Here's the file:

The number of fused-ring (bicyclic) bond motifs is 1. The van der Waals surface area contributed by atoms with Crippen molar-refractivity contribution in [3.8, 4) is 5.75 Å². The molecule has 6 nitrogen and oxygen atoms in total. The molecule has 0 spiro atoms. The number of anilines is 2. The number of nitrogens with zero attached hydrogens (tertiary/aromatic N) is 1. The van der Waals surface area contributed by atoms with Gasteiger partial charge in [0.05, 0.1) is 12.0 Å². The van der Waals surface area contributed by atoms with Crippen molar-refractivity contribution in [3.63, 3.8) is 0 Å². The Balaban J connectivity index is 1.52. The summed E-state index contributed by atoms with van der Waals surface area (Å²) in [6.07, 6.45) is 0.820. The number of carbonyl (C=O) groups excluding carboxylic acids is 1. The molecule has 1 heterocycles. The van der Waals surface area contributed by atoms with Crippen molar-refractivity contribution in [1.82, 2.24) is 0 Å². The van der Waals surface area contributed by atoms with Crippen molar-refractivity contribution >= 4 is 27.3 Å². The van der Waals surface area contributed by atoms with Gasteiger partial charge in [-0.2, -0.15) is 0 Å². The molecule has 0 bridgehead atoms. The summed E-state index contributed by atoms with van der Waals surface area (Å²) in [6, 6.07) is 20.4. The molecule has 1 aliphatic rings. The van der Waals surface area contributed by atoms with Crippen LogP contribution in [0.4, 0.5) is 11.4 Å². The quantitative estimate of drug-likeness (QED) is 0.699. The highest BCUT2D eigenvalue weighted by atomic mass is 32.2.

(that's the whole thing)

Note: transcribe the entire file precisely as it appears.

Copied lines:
The number of fused-ring (bicyclic) bond motifs is 1. The van der Waals surface area contributed by atoms with Crippen molar-refractivity contribution in [3.8, 4) is 5.75 Å². The molecule has 6 nitrogen and oxygen atoms in total. The molecule has 0 spiro atoms. The number of anilines is 2. The number of nitrogens with zero attached hydrogens (tertiary/aromatic N) is 1. The van der Waals surface area contributed by atoms with Gasteiger partial charge in [0.05, 0.1) is 12.0 Å². The van der Waals surface area contributed by atoms with Crippen molar-refractivity contribution in [3.63, 3.8) is 0 Å². The Balaban J connectivity index is 1.52. The summed E-state index contributed by atoms with van der Waals surface area (Å²) in [6.07, 6.45) is 0.820. The number of carbonyl (C=O) groups excluding carboxylic acids is 1. The molecule has 1 heterocycles. The van der Waals surface area contributed by atoms with Crippen molar-refractivity contribution in [1.82, 2.24) is 0 Å². The van der Waals surface area contributed by atoms with Crippen molar-refractivity contribution >= 4 is 27.3 Å². The van der Waals surface area contributed by atoms with Gasteiger partial charge in [-0.2, -0.15) is 0 Å². The molecule has 0 bridgehead atoms. The summed E-state index contributed by atoms with van der Waals surface area (Å²) in [6, 6.07) is 20.4. The molecule has 1 aliphatic rings. The van der Waals surface area contributed by atoms with Crippen LogP contribution in [0.4, 0.5) is 11.4 Å². The quantitative estimate of drug-likeness (QED) is 0.699. The highest BCUT2D eigenvalue weighted by atomic mass is 32.2.